Confidential adoptions or closed adoptions, are those where no identifying information is shared and no contact permitted between the parties. This type of adoption is at one end of the continuum. In the middle are mediated adoptions where only non-identifying information is shared, and letters or pictures may be exchanged through an agency. At the other end of the continuum are fully disclosed adoptions or open adoptions with direct communication, participation of the child and full exchange of identifying information (Deborah H. Siegel, 2012). Most adoptions are said to shift over time and since the frequency and type of contact may also change, the level of openness in any adoption can be difficult to categorize. Each open adoption case is going to be unique and probably ever changing.
Some professionals believe that early openness will prevent psychological maladjustment. They believe that when children have answers to the questions as those questions arise, they will have a higher well-being rating than an adoptee who does not have those “biological reference points” to compare their own physical development and maturation with that of their birth parents (Berry, 2012).
Today, many children who enter the foster care system and are moving toward permanency have some information if not actual memories of their birth family members. Especially for children who are older, positive outcomes may result when some level of contact is maintained with their birth family. Early openness is now much more typical in the pre-placement phase of older youth. Foster parents often support and sometimes facilitate visits or contacts with the child and their birth parents in hopes of achieving permanency through reunification. During that time, information is shared and a relationship develops. These adoptions are often open to some level because of that developed relationship.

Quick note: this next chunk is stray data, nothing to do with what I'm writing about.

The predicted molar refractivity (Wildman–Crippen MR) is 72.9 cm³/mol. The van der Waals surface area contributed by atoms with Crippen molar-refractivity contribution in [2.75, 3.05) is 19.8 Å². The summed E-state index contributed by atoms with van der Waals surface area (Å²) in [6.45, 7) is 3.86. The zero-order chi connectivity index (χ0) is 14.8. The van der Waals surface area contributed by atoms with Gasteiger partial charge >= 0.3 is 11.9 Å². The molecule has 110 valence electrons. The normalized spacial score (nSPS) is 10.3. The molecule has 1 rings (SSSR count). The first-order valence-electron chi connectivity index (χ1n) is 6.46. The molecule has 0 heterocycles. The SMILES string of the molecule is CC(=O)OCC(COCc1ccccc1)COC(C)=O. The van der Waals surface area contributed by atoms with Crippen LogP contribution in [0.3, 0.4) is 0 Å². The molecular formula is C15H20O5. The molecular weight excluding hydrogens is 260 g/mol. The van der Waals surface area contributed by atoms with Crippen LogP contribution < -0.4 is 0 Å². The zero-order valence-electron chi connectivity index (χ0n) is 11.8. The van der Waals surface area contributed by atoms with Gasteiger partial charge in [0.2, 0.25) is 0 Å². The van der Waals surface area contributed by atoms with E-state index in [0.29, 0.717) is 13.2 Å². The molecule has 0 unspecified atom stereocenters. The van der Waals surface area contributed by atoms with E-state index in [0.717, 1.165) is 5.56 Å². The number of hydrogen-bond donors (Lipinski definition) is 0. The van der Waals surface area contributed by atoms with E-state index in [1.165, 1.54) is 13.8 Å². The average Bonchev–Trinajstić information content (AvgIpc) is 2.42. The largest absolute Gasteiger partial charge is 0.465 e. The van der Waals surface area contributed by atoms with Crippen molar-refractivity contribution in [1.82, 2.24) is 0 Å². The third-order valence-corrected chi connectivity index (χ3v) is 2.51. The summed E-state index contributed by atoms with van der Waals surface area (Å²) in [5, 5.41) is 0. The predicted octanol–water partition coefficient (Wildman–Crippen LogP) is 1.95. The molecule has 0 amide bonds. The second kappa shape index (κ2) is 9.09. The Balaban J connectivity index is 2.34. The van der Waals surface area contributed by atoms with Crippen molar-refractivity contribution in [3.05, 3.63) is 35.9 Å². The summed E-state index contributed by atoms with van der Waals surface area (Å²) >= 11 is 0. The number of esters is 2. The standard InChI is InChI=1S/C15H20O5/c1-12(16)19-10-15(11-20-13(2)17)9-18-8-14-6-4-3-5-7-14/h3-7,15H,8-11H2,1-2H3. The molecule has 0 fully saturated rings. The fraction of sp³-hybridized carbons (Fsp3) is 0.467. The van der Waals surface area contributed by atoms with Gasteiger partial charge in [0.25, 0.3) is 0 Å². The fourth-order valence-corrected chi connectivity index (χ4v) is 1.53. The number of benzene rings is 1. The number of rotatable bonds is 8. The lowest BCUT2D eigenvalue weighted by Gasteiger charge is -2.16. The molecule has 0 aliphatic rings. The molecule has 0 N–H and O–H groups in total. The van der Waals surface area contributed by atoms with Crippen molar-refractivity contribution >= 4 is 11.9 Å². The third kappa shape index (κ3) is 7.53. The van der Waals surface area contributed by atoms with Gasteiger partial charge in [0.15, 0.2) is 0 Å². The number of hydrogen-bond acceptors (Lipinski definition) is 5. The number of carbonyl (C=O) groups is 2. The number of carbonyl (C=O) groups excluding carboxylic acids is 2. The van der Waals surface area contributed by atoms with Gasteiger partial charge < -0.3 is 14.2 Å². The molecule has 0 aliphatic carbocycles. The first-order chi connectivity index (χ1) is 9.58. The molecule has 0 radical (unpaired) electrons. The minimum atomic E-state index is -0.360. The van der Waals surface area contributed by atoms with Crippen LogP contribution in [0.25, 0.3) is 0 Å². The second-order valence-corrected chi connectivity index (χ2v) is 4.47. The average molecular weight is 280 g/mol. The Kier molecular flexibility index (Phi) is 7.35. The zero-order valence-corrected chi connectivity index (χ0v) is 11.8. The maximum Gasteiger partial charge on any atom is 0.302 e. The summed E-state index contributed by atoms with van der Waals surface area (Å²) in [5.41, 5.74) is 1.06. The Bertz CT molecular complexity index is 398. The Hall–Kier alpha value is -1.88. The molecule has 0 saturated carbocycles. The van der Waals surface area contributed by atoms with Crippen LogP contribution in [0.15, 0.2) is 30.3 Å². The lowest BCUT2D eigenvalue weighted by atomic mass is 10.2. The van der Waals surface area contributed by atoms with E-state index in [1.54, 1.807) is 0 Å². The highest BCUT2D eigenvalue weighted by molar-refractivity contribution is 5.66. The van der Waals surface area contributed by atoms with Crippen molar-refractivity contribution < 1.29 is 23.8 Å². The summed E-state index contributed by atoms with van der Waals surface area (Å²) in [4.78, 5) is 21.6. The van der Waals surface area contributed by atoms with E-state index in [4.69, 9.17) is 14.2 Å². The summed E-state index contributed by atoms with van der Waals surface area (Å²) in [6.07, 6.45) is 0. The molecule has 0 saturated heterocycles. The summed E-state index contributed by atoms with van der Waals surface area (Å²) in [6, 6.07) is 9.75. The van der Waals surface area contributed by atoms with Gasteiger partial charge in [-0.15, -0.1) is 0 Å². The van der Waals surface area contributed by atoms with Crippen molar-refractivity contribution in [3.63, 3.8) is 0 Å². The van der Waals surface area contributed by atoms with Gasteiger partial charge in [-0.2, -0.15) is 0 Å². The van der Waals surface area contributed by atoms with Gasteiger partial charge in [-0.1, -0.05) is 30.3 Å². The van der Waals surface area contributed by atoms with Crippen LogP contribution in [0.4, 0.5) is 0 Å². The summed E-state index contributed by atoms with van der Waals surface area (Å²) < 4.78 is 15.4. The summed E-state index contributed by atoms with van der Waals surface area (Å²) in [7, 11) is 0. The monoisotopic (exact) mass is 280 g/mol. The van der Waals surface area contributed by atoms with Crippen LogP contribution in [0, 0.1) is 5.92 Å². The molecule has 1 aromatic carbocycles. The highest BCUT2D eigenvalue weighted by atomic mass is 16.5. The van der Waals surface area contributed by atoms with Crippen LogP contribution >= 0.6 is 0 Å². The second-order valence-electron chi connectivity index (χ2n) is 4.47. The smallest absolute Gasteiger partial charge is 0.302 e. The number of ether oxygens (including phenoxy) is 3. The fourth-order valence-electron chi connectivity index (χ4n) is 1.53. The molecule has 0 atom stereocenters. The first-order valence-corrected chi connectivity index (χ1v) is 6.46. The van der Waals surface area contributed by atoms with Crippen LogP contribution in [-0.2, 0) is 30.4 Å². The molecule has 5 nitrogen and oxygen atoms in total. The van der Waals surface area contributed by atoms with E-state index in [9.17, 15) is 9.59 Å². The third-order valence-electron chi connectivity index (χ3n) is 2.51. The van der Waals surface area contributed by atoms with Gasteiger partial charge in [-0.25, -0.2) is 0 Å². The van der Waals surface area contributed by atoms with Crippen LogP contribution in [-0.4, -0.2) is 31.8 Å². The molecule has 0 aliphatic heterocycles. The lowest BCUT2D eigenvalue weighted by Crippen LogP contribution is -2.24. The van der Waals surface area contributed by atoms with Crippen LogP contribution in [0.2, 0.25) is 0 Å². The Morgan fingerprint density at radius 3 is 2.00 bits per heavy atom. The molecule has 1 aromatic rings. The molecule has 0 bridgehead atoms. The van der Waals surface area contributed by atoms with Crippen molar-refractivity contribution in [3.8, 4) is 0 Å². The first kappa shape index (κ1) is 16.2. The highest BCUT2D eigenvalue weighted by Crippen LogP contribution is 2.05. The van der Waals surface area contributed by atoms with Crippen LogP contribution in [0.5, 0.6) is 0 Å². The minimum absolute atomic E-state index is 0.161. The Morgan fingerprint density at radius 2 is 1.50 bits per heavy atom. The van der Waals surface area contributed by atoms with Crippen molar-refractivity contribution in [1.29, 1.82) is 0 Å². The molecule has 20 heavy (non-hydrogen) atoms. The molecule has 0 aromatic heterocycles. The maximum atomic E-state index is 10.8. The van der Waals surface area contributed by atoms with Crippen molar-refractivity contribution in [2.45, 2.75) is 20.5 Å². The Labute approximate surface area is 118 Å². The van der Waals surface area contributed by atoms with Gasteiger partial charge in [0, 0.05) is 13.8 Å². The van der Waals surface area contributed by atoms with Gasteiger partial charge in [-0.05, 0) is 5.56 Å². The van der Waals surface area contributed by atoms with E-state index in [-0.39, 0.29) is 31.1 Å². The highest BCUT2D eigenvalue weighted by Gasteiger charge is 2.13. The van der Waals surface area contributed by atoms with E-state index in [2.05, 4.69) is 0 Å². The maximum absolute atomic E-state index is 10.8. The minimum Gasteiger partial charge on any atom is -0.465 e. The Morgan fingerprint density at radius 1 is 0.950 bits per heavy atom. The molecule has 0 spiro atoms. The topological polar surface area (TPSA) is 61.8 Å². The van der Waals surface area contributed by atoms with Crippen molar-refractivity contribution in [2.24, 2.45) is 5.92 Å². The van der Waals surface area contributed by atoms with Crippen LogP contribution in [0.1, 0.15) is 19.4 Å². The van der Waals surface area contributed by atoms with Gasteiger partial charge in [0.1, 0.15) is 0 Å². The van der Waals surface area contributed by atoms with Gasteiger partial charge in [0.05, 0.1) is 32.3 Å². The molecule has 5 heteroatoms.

The greatest benefit of open adoption is to the adoptee. A 1973 study on 70 adult adoptees who were searching for their birth parents found a high use of mental health services, particularly in adolescence, for emotional disturbances and identity problems (Berry, 2012). In open adoptions, adoptees have ongoing access to information that can answer their questions with accurate information. In the past many adoptive parents couldn’t answer basic questions about who their child resembled, how their child was similar or different from their birth family or why their birth parents couldn’t raise them. Answers to these basic questions are critical to an adoptee forming a strong, healthy identity. The adoptee is better able to work through their grief and loss issues and feelings of rejection and abandonment when they know about the circumstances of their adoption.
Some concerns about open adoption remain. Open adoption may increase adoptive parents’ insecurity and uncertainty about adoption and their ability to bond and parent their adopted child. Another identified risk is when a child is involuntarily relinquished by birth parents who expect continued contact. Some professionals believe continued contact may prolong a birth parent’s grief and loss and prevent closure. Also, open adoption may carry the additional burden of the birth parent’s dependency on the adoptive parents as many of them are young and may look to the adoptive parents as surrogate parents, placing additional strain on the adoptive family (Berry, 2012).
The biggest risk voiced by professionals about open adoption is that continued contact could interfere with bonding between the adoptee and the adoptive parents, which would then affect the child’s development and adjustment. Instead of assisting in forming stronger, healthier identities, they believe it may increase the adoptee’s confusion and cause additional harm to the child.
Openness in adoption supports, recognizes and acknowledges the adopted child’s dual connection to at least two families. Children, especially older youth are often reluctant to sever ties with their birth family. Openness helps minimize a child’s loss of relationships and supports positive connections with birth parents and other relatives who may not be able to be a permanent resource for the child.